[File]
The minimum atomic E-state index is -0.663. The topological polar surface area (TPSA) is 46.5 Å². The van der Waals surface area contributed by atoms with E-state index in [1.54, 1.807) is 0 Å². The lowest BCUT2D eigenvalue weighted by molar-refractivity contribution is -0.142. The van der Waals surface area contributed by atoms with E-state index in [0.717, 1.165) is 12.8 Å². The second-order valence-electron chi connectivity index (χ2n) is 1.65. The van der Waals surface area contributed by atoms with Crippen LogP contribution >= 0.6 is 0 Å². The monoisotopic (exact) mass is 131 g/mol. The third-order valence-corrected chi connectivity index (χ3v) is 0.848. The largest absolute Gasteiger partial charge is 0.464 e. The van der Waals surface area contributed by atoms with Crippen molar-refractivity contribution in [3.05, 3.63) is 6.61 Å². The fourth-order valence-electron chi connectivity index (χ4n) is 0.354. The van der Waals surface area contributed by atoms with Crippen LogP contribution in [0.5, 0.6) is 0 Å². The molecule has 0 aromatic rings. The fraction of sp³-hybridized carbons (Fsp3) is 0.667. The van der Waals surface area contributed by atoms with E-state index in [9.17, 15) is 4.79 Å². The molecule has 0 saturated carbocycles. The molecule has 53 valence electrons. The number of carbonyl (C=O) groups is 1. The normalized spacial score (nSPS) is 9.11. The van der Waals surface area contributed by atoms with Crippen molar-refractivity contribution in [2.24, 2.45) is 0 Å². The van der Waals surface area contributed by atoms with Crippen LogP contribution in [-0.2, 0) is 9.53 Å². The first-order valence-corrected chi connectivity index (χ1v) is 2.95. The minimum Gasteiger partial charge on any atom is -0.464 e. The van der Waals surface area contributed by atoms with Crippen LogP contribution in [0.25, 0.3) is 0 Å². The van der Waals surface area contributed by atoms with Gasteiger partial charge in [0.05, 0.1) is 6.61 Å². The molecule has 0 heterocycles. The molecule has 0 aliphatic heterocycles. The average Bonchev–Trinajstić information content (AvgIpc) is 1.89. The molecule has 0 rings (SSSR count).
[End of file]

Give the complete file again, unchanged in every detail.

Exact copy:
The minimum atomic E-state index is -0.663. The topological polar surface area (TPSA) is 46.5 Å². The van der Waals surface area contributed by atoms with E-state index in [1.54, 1.807) is 0 Å². The lowest BCUT2D eigenvalue weighted by molar-refractivity contribution is -0.142. The van der Waals surface area contributed by atoms with E-state index in [0.717, 1.165) is 12.8 Å². The second-order valence-electron chi connectivity index (χ2n) is 1.65. The van der Waals surface area contributed by atoms with Crippen LogP contribution >= 0.6 is 0 Å². The monoisotopic (exact) mass is 131 g/mol. The third-order valence-corrected chi connectivity index (χ3v) is 0.848. The largest absolute Gasteiger partial charge is 0.464 e. The van der Waals surface area contributed by atoms with Crippen molar-refractivity contribution in [3.05, 3.63) is 6.61 Å². The fourth-order valence-electron chi connectivity index (χ4n) is 0.354. The van der Waals surface area contributed by atoms with Crippen LogP contribution in [0.5, 0.6) is 0 Å². The molecule has 0 aromatic rings. The fraction of sp³-hybridized carbons (Fsp3) is 0.667. The van der Waals surface area contributed by atoms with E-state index in [9.17, 15) is 4.79 Å². The molecule has 0 saturated carbocycles. The molecule has 53 valence electrons. The number of carbonyl (C=O) groups is 1. The normalized spacial score (nSPS) is 9.11. The van der Waals surface area contributed by atoms with Crippen molar-refractivity contribution in [2.24, 2.45) is 0 Å². The van der Waals surface area contributed by atoms with Crippen LogP contribution in [-0.2, 0) is 9.53 Å². The first-order valence-corrected chi connectivity index (χ1v) is 2.95. The minimum Gasteiger partial charge on any atom is -0.464 e. The van der Waals surface area contributed by atoms with Crippen LogP contribution in [0.25, 0.3) is 0 Å². The van der Waals surface area contributed by atoms with Gasteiger partial charge in [0.05, 0.1) is 6.61 Å². The molecule has 0 heterocycles. The molecule has 0 aliphatic heterocycles. The average Bonchev–Trinajstić information content (AvgIpc) is 1.89. The molecule has 0 rings (SSSR count).